After a series of concerns from her teacher, Keisha’s mom consulted her daughter’s pediatrician who diagnosed the child with attention deficit hyperactivity disorder (ADHD) at the age of seven, at which time the young girl was prescribed Adderall. Initially the new medication seemed to help Keisha focus and stay on task. However, she soon had difficulty sleeping and she was occasionally too focused on counterproductive tasks like cleaning her room or herself. In the classroom, Keisha took painstaking care to write her letters perfectly, often running out of time on assignments. One day, Keisha turned in an assignment that was incomplete, but perfectly written. Her teacher noticed Keisha’s tendencies and questioned the young girl as to why her work must be perfect. Keisha answered simply, “So my family doesn’t burn to death in our sleep.”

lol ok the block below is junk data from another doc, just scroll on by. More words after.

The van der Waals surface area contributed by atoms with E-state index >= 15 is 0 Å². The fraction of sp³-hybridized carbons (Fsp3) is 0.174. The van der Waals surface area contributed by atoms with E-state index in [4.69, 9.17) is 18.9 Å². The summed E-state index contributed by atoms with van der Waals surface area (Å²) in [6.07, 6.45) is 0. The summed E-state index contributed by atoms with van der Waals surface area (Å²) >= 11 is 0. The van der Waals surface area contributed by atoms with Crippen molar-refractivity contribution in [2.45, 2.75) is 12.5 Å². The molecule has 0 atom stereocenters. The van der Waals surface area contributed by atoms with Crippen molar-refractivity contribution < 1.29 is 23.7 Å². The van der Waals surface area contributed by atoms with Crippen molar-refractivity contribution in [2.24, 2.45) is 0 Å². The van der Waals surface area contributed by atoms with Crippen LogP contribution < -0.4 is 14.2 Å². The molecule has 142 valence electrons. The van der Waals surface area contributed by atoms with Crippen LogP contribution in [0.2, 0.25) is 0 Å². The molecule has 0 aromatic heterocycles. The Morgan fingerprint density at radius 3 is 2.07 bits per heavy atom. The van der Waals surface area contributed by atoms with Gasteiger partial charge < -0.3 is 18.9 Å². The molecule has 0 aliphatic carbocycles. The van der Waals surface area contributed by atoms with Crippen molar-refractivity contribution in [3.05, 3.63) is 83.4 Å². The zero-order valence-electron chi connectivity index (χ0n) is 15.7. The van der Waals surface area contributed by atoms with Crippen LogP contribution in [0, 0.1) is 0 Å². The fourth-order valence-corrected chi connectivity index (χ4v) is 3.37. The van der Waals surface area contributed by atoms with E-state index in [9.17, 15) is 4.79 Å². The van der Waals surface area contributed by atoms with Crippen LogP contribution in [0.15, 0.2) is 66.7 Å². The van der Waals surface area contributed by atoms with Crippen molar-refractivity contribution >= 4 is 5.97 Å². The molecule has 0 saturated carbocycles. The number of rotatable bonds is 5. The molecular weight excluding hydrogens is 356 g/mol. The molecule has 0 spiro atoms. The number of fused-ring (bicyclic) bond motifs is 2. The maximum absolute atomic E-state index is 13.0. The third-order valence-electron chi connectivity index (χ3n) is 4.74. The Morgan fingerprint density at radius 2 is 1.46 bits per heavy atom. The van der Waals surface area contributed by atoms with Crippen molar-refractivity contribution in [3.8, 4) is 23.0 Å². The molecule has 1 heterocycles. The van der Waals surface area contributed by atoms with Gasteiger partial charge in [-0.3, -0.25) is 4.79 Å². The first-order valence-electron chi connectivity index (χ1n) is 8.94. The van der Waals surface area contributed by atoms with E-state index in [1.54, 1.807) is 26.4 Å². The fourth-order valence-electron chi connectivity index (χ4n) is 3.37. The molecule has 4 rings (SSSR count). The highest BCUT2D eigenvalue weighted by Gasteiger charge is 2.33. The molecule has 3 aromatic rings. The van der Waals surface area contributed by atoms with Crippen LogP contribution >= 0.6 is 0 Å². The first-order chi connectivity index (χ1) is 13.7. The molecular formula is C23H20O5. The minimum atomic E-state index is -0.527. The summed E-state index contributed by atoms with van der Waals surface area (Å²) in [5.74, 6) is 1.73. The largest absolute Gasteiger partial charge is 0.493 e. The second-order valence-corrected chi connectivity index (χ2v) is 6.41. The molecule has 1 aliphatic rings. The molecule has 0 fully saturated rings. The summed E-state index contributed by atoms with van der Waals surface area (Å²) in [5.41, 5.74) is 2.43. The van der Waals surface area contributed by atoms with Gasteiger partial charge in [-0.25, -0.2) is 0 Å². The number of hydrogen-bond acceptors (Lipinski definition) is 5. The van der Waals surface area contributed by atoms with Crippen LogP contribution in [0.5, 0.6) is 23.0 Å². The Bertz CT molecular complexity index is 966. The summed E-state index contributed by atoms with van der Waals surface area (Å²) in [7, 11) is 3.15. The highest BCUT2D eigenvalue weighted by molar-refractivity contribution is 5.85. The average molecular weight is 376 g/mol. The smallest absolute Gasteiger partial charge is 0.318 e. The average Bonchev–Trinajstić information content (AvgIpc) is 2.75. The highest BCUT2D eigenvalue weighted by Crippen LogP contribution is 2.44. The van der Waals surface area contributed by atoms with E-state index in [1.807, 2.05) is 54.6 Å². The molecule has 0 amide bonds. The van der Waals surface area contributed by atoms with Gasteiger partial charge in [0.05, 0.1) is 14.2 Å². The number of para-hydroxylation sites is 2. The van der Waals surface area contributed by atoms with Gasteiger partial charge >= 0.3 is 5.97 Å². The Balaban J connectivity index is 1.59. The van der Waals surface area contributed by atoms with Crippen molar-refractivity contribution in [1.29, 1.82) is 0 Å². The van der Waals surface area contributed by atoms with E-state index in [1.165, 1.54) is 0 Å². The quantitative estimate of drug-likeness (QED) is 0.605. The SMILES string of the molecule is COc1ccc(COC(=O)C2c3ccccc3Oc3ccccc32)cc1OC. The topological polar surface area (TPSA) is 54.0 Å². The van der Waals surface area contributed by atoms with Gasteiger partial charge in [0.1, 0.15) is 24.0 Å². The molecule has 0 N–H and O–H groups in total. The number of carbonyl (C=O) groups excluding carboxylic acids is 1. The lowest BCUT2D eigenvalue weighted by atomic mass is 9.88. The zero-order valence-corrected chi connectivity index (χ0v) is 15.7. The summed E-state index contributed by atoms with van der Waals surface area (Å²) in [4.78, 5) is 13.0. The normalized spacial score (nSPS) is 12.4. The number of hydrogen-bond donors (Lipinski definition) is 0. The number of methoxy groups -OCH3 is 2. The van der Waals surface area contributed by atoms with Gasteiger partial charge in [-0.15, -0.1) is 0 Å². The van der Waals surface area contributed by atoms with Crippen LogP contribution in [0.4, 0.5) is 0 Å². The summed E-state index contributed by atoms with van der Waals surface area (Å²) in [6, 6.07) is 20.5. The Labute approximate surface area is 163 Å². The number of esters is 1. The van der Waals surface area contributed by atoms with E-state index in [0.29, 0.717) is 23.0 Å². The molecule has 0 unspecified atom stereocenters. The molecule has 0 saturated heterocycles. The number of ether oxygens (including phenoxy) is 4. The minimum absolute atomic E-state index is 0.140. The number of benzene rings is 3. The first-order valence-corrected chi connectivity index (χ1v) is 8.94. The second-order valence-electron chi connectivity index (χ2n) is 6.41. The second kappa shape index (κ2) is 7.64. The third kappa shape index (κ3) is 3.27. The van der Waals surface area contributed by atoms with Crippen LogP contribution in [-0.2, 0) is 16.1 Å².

Over the next few years, Keisha alternated between medications intended to affect her ADHD symptoms, but her one-track-mind was only exacerbated. When in class, Keisha frequently became consumed with tracing the artificial wood grains on the top of her desk so that her mother would not get into a terrible accident while in transit to pick Keisha up from school. Her teachers generally took one of three tacks: punitive repercussions, gentle redirection, or she was ignored. By the time she was in eighth grade, Keisha was struggling mightily, but her doctor held fast to the treatment plan. One day, Keisha’s mother sat in the car line to pick up her daughter from school and something was clearly wrong as soon as Keisha began approaching the vehicle. The young girl had bandages all over her hands. Concerned about her child and not caring about the long line of waiting caregivers, the worried mom left her car as she went to greet Keisha. Thankfully, the girl’s teacher saw the look on the maternal figure’s face and the instructor hurried over to explain. Apparently, Keisha had come in from recess and she immediately went to the bathroom where she scrubbed her hands until they bled. The final straw came the next week when Keisha deliberately burned herself in science class. With tears clouding her eyes, Keisha’s mother simply asked the girl, “Why?”, a question that was answered by Keisha declaring, “Because I love you.”